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In 1986, in a giant step for quality kosher wine production, Baron Edmond de Rothschild, the grandson of the Hanadiv – ‘the Known Benefactor’, insisted on producing the first quality Bordeaux wine for Jews observing kashrut. This was a milestone in kosher wine production, because the Rothschilds were always regarded like the royal family of the Jewish community. The original Baron Edmond de Rothschild had founded a modern wine industry in Israel. Furthermore, the Rothschilds were not only famous in the world of finance, but were also arguably the most famous wine family in the world.

 The kosher wine they produced was called by the long name ‘Barons Edmond Benjamin Rothschild, Haut Medoc.’ This wine helped encourage other producers of non-kosher wines to enter the kosher market. It also enabled Royal Wine Corp, the world’s largest importer and distributor of kosher wines, who helped ferment the whole kosher revolution, to market kosher wine as something of quality, to be desired by those with taste. Kosher wine suddenly became aspirational. People began going to tastings and talked about perception of quality rather than just about the hechsher and price. In other words, it was a wine that inspired and created change.

Then in 1993 in another major step forward, the first Cru Classe kosher wine was produced at Chateau Giscours. This increased the appetite of wine lovers and feinschmeckers to experience quality kosher wines from the world’s great wine regions. Baron Edmond junior founded Compagnie Vinicole Baron Edmond de Rothschild (CVBER) and continued to produce his kosher Bordeaux wine. They have since added other wines to their kosher wine portfolio, like Chateau Malmaison, Les Lauriers, Flechas de los Andes and the Rothschild Champagne. Now, to celebrate the 30th anniversary of that first Rothschild wine, CVBER are now for the first time ever launching a kosher cuvee of the Grand Vin of the company, Chateau Clarke 2016.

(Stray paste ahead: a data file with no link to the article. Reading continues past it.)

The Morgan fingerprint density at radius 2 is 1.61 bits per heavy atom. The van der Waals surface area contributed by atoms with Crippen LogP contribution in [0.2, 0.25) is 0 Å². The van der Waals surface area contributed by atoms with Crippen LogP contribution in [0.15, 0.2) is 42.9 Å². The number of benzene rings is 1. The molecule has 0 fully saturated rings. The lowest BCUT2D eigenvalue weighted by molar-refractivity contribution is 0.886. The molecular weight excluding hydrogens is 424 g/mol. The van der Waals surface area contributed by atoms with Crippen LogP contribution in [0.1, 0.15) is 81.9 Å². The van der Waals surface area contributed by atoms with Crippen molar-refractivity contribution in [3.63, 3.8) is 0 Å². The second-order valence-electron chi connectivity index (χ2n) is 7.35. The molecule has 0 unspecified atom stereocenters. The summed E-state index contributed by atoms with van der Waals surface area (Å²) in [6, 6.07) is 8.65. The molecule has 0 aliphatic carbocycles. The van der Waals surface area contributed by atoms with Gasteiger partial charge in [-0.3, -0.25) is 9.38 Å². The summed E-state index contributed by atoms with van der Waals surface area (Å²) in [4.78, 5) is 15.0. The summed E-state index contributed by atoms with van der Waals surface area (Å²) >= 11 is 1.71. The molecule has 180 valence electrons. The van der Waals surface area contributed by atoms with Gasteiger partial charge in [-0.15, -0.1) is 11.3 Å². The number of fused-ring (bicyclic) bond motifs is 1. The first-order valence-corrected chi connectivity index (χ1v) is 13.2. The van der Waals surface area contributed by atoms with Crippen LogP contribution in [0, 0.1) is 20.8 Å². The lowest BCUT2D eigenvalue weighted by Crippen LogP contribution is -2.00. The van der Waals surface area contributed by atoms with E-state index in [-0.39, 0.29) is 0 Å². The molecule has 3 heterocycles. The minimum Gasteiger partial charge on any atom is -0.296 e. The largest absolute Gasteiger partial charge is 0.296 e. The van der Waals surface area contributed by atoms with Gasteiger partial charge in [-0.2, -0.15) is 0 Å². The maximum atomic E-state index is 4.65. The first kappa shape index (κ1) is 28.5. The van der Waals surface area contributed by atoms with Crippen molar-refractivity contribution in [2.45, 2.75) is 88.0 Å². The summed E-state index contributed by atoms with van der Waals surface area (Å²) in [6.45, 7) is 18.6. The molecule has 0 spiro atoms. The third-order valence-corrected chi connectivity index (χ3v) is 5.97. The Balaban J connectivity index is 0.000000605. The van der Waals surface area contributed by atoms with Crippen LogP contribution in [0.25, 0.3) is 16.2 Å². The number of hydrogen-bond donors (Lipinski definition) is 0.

The wine is made from 70% Merlot and 30% Cabernet Sauvignon from the Listrac region of Bordeaux. It is beautifully silky and elegant with layers of complexity and good aging potential. Its balance, with soft tannins and good acidity, give it a refreshing quality and make it a wonderful food wine. However, it is young, still a baby and would benefit from time. No doubt this new Chateau Clarke will be eagerly awaited by wine mavens. It underlines CVBER’s continued loyalty and support to the Jewish Community.

The Rothschild’s French wine story began when Baron James de Rothschild bought Chateau Lafite in 1868 for 4 million francs. His nephew and son in law, Nathaniel Rothschild from the English branch of the family, had previously bought Chateau Mouton in 1853 for 1 million francs. (He was also a nephew of Sir Moses Montefiore, from my family.) Lafite Rothschild and Mouton Rothschild, both First Growths (Premier Cru Classe) are two of the most famous wines on the planet.